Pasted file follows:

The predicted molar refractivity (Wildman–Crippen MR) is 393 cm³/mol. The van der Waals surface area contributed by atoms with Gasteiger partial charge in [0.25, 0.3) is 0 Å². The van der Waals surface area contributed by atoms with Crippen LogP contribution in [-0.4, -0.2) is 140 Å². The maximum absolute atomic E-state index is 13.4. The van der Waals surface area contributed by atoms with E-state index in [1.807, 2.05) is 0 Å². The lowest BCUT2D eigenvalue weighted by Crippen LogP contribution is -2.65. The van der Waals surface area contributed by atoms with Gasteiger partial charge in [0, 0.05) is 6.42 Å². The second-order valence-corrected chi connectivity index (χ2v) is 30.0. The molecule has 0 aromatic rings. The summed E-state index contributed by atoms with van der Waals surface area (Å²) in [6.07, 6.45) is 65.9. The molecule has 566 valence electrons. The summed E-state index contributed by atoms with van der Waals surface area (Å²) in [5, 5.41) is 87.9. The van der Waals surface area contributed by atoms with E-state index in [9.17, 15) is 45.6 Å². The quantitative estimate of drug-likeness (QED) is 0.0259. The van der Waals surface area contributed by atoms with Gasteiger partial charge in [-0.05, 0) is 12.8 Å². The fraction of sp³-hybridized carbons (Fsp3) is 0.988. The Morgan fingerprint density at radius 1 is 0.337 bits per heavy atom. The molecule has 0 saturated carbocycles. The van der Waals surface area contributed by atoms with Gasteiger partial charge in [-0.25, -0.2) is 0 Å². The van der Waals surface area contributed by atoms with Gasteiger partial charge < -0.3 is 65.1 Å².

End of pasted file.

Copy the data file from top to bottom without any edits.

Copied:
The predicted molar refractivity (Wildman–Crippen MR) is 393 cm³/mol. The van der Waals surface area contributed by atoms with Gasteiger partial charge in [0.25, 0.3) is 0 Å². The van der Waals surface area contributed by atoms with Crippen LogP contribution in [-0.4, -0.2) is 140 Å². The maximum absolute atomic E-state index is 13.4. The van der Waals surface area contributed by atoms with E-state index in [1.807, 2.05) is 0 Å². The lowest BCUT2D eigenvalue weighted by Crippen LogP contribution is -2.65. The van der Waals surface area contributed by atoms with Gasteiger partial charge in [0, 0.05) is 6.42 Å². The second-order valence-corrected chi connectivity index (χ2v) is 30.0. The molecule has 0 aromatic rings. The summed E-state index contributed by atoms with van der Waals surface area (Å²) in [6.07, 6.45) is 65.9. The molecule has 566 valence electrons. The summed E-state index contributed by atoms with van der Waals surface area (Å²) in [5, 5.41) is 87.9. The van der Waals surface area contributed by atoms with E-state index in [9.17, 15) is 45.6 Å². The quantitative estimate of drug-likeness (QED) is 0.0259. The van der Waals surface area contributed by atoms with Gasteiger partial charge in [-0.05, 0) is 12.8 Å². The fraction of sp³-hybridized carbons (Fsp3) is 0.988. The Morgan fingerprint density at radius 1 is 0.337 bits per heavy atom. The molecule has 0 saturated carbocycles. The van der Waals surface area contributed by atoms with Gasteiger partial charge in [-0.25, -0.2) is 0 Å². The van der Waals surface area contributed by atoms with Gasteiger partial charge < -0.3 is 65.1 Å².